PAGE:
Coming after these films, I’ve seen the aforementioned THE V.I.P.S, in which Welles seems to be channeling, to great comic effect, Russian-born character actor/director Gregory Ratoff (mentioned above in connection to BLACK MAGIC), but I’ve never seen LAFAYETTE from the same year. Of his later acting jobs, I’ve never seen the Yugoslavian WWII epic, THE BATTLE OF NERETVA (1969), in which Welles plays a Chetnik senator as part of an all-star cast that also includes Yul Brynner, Franco Nero, Curt Jurgens and Hardy Kruger, with music by Bernard Herrmann, the composer who Welles initially brought to Hollywood from New York to compose the score for CITIZEN KANE. I’ve yet to see Henry Jaglom’s A SAFE PLACE (1971), Claude Chabrol’s TEN DAYS WONDER (1971), Brian de Palma’s GET TO KNOW YOUR RABBIT (1972) or the French-Italian-Spanish-English-German production of TREASURE ISLAND (1972), in which he played Long John Silver, although IMDB says he was dubbed over by voice actor extraordinaire Robert Rietty (who died last month at the age of 92) in “some versions.” I did see Welles’ performance as a judge in the controversial James M. Cain incest story, BUTTERFLY (1982), starring Stacy Keach and Pia Zadora, with music by Ennio Morricone, a bizarre film but with a great supporting cast (look it up—it includes June Lockhart and Ed McMahon!). I also saw Welles’ last acting performance—in Henry Jaglom’s SOMEONE TO LOVE (1987), in which he sits in the back of a theater and pontificates. Some bits from that movie can be seen in this Leonard Maltin clip from the July 11, 1988 episode of ENTERTAINMENT TONIGHT:
There’s a book called Orson Welles Interviews and it’s part of the University Press of Mississippi series of books called “Conversations with Filmmakers.”
I reviewed the book on Amazon and here is a link to that review:
There’s a great section in the second of the two Andre Bazin interviews with Welles in the book that I’d like to quote here that sums up his philosophy toward his art and his working methods (at least as they were in 1958, when the interview was conducted):
Experimenting is the only thing I’m enthusiastic about. I’m not interested in art works, you know, in posterity or fame, only in the pleasure of experimentation itself. It’s the only domain in which I feel that I am truly honest and sincere. I’m not at all devoted to what I do. It truly has no value in my eyes. I’m profoundly cynical about my work and about most works I see in the world. But I’m not cynical about the act of working on material. It’s difficult to explain. We professional experimenters have inherited an old tradition. Some of us have been the greatest of artists, but we never made our muses into our mistresses. For example, Leonardo considered himself to be a scientist who painted rather than a painter who was a scientist. Don’t think that I compare myself to Leonardo; I’m trying to explain that there’s a long line of people who evaluate their work according to a different hierarchy of values, almost moral values. So I don’t go into ecstasy when I’m in front of an artwork. I’m in ecstasy in front of the human function, which underlies all that we make with our hands, with our senses, etc. Our work, once it is finished, doesn’t have the importance that most aesthetes give it. It’s the act that interests me, not the result, and I’m only taken in by the result when it reeks of human sweat, or of a thought.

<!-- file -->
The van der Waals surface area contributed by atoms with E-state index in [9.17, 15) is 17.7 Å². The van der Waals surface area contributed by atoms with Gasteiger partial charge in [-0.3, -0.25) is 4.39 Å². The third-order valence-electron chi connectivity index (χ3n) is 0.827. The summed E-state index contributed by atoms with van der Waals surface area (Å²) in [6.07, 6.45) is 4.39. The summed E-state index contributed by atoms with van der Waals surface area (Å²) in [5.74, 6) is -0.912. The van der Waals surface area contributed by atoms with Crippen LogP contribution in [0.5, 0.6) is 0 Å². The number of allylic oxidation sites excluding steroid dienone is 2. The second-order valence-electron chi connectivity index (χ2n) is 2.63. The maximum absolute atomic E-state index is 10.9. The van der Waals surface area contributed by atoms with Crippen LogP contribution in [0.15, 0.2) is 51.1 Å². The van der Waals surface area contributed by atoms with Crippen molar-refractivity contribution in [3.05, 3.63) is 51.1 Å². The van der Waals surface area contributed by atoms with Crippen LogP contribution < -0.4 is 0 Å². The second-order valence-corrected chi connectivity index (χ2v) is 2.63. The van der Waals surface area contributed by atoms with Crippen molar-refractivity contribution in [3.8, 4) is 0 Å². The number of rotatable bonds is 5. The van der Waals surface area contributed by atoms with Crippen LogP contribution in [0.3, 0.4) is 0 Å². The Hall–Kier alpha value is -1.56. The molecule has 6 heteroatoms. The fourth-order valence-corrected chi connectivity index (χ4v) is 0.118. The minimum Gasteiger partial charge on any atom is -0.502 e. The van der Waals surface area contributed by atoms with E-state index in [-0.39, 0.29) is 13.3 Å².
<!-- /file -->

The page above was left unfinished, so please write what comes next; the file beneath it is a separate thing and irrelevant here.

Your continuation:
I had hoped to see much more of Welles’ output in preparation for this piece, but I’d gotten preoccupied with another blog entry I’m working on that thoroughly distracted me until I realized only yesterday that Welles’ centennial was coming up today. So I had to scramble to get what material I could for this piece. I had hoped to watch CHIMES AT MIDNIGHT again–for the first time in about 40 years, but I’ll have to save that for later. It’s easily my favorite of his Shakespeare adaptations. And I would like to have re-watched his three other “masterpieces,” besides CITIZEN KANE, of course: THE MAGNIFICENT AMBERSONS, LADY FROM SHANGHAI, and TOUCH OF EVIL, neither of which I’ve seen in over a decade.
Here’s a link to my IMDB review of Welles’ essay film on Gina Lollobrigida, “Viva Italia: Portrait of Gina”:
You can find this piece on YouTube in multiple parts and incomplete, under the title, “Viva Italia (Portrait of Gina).”
And here’s a link to my friend Judith Trojan’s blog entry on a documentary about Welles’ infamous 1938 “War of the Worlds” radio broadcast:
Finally, there is so much good Welles material on YouTube that I’ll just provide a link to one episode of” Orson Welles’ Sketchbook” (1955, BBC) to give you a start. You can easily find the other five segments of this delightful series of Welles telling stories to the camera on the same channel that provides this: